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A 'swift' approach to learning psychology

New ASU course uses Taylor Swift to demonstrate social psychology phenomena


Fans fill a large arena in which a jumbotron displays the image of American singer-songwriter Taylor Swift.

Taylor Swift performs at a concert. Photo by Alexandra Wormley

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August 10, 2023

Editor’s note: This story is featured in the 2023 year in review.

Taylor Swift is an American singer-songwriter, savvy businesswoman and advocate for women's empowerment whose adoring fans have helped her sell more than 200 million records worldwide.

The musician is also central to a new Arizona State University course called Psychology of Taylor Swift — Advanced Topics of Social Psychology. The class is being offered in the fall semester.

In an academic version of “What Would Taylor Swift Do?” the class content will draw on themes from her songs, such as family, friends, fame and more.

Alexandra Wormley, who is teaching the class, believes this content will spark meaningful conversations and serve as a teaching tool for learning advanced psychology concepts. 

“The course is basically using Taylor Swift as a semester-long example of different phenomena — gossip, relationships, revenge,” said Wormley, emphasizing that “the class is not a seminar on how much we like or dislike her — we want to be able to learn about psychology.” 

ASU News spoke with Wormley, a PhD student in the Department of Psychology, about her new interactive class. 

Alexandra Wormley is teaching a new class connecting Taylor Swift to psychological concepts
Alexandra Wormley

Question: Why did you decide to incorporate Swift into an advanced psychology class? 

Answer: The story is actually funny. Right after Taylor Swift performed in Glendale (in March), a few of my research assistants were sitting in my lab and joked that they would love a course about her. I liked the idea and jokingly made a rough outline of what that sort of course might look like. I pitched it to my department and apparently they liked it!

Q: Are you a Swift fan?

A: I learned almost everything I know about Taylor Swift from my partner’s sister, who has been a Swiftie forever. She played a huge role in shaping the topics of the course. Her enthusiasm is pretty contagious — so in the span of two years, I went from indifferent to being one of her top listeners on Spotify last year.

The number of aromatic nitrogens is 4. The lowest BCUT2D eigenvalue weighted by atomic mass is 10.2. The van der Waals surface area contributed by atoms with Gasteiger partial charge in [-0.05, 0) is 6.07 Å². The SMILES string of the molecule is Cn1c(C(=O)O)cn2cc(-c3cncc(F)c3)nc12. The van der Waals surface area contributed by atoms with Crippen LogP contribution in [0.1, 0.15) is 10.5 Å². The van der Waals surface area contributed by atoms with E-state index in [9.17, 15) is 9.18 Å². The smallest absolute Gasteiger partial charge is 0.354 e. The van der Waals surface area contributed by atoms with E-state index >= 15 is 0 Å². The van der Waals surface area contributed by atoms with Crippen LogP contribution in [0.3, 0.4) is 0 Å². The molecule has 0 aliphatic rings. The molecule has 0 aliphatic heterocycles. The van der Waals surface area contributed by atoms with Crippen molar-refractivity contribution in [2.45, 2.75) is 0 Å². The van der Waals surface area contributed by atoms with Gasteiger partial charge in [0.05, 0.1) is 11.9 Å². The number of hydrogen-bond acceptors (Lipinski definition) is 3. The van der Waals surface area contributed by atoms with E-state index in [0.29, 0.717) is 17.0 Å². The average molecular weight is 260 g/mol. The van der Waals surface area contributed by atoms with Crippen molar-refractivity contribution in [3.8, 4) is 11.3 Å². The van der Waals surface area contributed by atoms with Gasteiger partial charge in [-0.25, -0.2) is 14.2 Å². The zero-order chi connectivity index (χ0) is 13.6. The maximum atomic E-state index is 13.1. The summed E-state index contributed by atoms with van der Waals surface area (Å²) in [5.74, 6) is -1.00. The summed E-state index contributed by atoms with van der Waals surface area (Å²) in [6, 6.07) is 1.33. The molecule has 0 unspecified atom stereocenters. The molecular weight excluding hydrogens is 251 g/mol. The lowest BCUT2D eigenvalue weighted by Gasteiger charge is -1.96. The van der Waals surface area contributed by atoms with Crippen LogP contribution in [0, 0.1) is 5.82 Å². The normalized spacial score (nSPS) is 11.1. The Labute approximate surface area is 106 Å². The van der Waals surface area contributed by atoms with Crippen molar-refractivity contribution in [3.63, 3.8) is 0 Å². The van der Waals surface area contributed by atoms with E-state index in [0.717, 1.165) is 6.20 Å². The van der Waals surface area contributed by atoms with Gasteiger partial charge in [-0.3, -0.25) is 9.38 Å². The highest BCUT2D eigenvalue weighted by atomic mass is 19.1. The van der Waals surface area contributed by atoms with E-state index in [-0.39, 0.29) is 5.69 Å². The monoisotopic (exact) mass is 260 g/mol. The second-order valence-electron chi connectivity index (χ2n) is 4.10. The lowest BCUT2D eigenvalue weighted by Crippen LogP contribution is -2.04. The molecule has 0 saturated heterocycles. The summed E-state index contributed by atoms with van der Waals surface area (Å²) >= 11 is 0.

There is so much to appreciate about Taylor Swift, even beyond her music. 

Q: How would you describe the class? 

A: We will be doing deep dives into very specific topics, so that students have some expertise in each of these areas by the end of each week. I find this method of learning much more engaging than survey courses that have to cover every topic within a semester. 

Each week, I will connect a theme from a Swift album to a topic in social psychology. 

Q: How will you incorporate topics such as revenge into the class? 

A: Taylor’s sixth album, “Reputation,” is her comeback after disappearing from the spotlight due to conflicts with Kim Kardashian and Kanye West. She enacts her revenge on them — and the broader media landscape — by dropping an incredibly successful album along with a stadium tour. 

The students know this — but do they know why we like revenge? Do they know how we enact revenge? Social psychology can tell us.

Q: Do students need to be Swift fans to get anything out of this class? 

A: I actually hope someone who is not a fan takes the class. The class will be much more engaging if we can challenge ourselves to think from other perspectives, like that of a Taylor Swift hater. I have provided students with some websites and YouTube videos that provide background, but I do not presume any prior knowledge about Taylor Swift in my lectures.

Q: How will the Swift angle make learning psychology concepts easier and more engaging?

A: Research has shown time and time again that when students can relate their course material to their own lives, it increases comprehension and retention. As educators, we should be taking advantage of this little quirk in our brains to foster learning. If that takes a little extra work on my part to think through how to connect social psychology to Taylor Swift, then that is well worth it. It makes the learning — and the teaching — more fun.

Q: We’ve been talking about what the class is; can you explain what it is not?

A: This class will not be a three-hour fan club meeting. Every week, we will engage seriously with the course topics for the first half of the class and then apply what we have learned to the phenomenon that is Taylor Swift.

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